Making and Empowerment
Karla Saenz, Melanie Baljko
Hamidi, F., Saenz, K., and Baljko, M. Sparkles of Brilliance: Incorporating Cultural and Social Context in Codesign of Digital Artworks. Proceedings of the 2014 conference on Interaction design and children (IDC'14), 2014, 77-84. Available Online.
Hamidi, F., Baljko, M. Subversive Interaction Design: Digital Design and Inspiration. Proceedings of the 9th International Conference on Design and Emotion, 2014, 25-31.
The Maker Culture or DIY Culture is a contemporary movement in which hands-on small-scale fabrication and manufacturing methods are used by non-professionals to create small batch customized designs. Making has the potential to engage children and adults in self-directed projects that support creativity and self-efficacy.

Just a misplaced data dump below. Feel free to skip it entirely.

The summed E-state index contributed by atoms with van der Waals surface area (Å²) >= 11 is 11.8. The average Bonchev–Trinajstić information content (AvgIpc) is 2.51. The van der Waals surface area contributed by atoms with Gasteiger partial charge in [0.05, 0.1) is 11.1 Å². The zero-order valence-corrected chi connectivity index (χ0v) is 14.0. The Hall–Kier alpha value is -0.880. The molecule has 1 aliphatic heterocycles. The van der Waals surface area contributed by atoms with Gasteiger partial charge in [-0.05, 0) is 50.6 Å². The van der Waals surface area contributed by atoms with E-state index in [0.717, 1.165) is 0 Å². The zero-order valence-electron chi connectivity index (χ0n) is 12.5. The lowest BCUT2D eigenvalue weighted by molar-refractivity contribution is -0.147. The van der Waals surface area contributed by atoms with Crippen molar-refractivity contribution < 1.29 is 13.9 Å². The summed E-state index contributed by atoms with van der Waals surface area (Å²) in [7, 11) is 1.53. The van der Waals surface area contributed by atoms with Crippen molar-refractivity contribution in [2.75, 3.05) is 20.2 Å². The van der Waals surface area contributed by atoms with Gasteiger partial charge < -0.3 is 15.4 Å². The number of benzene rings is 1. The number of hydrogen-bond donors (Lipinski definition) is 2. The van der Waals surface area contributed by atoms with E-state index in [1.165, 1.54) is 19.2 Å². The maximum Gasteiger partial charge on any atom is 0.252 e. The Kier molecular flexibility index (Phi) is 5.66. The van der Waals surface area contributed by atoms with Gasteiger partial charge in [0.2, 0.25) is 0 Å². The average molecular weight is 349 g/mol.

In the past few years, I've been investigating ways in which making can support learning and empowerment. Among other projects, I co-conducted a series of maker workshops in Oaxaca, Mexico, in which children created digital interactive artifacts, called alebrijes that were inspired by local folk art traditions. Key aspects of this project included incorporating relevant cultural elements in the workshops, using locally sustainable materials and using technology to support collaboration.
Please watch the following video to see the children's digital interactive art.